In any event, assuming we have the "freedom from," what is freedom for? This question is at the heart of philocooniosophy ("The Mondello Sutras"), which has a very different answer than any illiberal leftist philosophy. For example, the so-called integralists commonly express anger at me because I am not "integral," meaning that I do not integrate left and right.
But here again, this is an incoherent philosophy, because it absolutizes the relative, placing "integralism" above Truth. In other words, I do not consider it a sophisticated philosophy that maintains that integrating truth and falsehood somehow leads to a higher synthesis. This is not integralism, it is merely incoherence.
Here's how one new-ageist describes me, and it is typical of the genre: "Godwin is a neocon of a particular nasty variety, his blog basically a place where he spurts acid at the much-demonized 'Leftists,' who are at the root of all of the world's problems.... Godwin's vitriolic hatred is to the point that he seems a borderline personality."
Since the writer puts "leftists" in scare quotes, one can only assume that he doesn't believe they actually exist. On the other hand, he calls me a "neocon" (without the scare quotes) while never defining the term. I personally don't believe it means much of anything. Rather, it has become a saturated term of abuse for anything leftists don't like -- like the word "fascist."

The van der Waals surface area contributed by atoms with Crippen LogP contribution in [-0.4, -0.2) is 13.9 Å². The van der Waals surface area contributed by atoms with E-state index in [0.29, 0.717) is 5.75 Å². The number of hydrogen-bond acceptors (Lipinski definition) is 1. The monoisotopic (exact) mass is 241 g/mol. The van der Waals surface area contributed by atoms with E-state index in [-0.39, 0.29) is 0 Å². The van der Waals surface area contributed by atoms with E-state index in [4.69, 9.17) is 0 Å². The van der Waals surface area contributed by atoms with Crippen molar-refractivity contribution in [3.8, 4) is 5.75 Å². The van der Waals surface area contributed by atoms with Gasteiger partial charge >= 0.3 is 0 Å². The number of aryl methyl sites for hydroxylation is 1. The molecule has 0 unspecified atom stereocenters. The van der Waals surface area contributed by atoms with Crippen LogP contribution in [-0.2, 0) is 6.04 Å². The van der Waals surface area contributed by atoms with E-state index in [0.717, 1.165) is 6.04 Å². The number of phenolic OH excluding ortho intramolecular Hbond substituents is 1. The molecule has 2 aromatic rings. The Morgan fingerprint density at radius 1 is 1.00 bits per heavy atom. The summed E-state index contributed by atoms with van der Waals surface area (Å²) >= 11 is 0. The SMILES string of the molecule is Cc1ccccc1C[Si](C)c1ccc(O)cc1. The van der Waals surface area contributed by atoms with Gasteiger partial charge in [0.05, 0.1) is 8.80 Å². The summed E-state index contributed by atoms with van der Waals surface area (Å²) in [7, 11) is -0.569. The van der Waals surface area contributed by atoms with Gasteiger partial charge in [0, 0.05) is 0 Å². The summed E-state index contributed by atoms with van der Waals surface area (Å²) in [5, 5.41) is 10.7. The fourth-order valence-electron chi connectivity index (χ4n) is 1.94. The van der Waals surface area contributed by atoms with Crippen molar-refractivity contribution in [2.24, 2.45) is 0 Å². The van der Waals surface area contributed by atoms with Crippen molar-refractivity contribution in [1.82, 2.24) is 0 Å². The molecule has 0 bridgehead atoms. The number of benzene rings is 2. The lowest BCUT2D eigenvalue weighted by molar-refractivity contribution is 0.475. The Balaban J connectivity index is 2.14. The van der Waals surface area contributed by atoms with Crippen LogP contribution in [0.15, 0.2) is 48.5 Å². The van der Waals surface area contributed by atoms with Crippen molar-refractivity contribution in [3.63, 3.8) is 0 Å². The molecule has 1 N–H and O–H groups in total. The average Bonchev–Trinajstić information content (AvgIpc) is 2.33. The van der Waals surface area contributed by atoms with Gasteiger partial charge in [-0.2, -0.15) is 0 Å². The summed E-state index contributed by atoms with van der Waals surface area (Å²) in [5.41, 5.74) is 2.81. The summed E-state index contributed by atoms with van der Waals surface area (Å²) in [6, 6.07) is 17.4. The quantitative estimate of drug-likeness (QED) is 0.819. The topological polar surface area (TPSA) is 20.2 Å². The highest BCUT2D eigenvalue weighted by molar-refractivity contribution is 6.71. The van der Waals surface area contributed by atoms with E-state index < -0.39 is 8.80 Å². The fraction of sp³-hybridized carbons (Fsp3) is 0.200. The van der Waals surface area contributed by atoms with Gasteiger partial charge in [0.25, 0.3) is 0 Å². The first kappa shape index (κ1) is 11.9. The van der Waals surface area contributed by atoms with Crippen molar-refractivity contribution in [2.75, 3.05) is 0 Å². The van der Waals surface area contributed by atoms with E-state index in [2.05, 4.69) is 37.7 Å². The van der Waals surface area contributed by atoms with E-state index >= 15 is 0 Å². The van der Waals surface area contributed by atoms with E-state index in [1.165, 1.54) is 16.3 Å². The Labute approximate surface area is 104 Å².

How could one not see the writer's projection? I precisely define the term "leftist" and describe why I think it is a dangerous and destructive philosophy, while he simply tars me with the meaningless term "neocon" in order to demonize and dismiss the substance of my ideas.
Elsewhere, the writer suggests that my "war against Leftism" is simply a "shadow project" representing an unconscious "hatred of where [I] once came from." Not only that, but my ego is "too densely opaque" to consider other points of view (which contradicts the first charge, since I obviously had to consider other points of view in order to slowly evolve from left to right, or down to up; likewise, if I were to believe the same things I did when I was in my teens and twenties, it would indeed constitute a kind of dense opacity).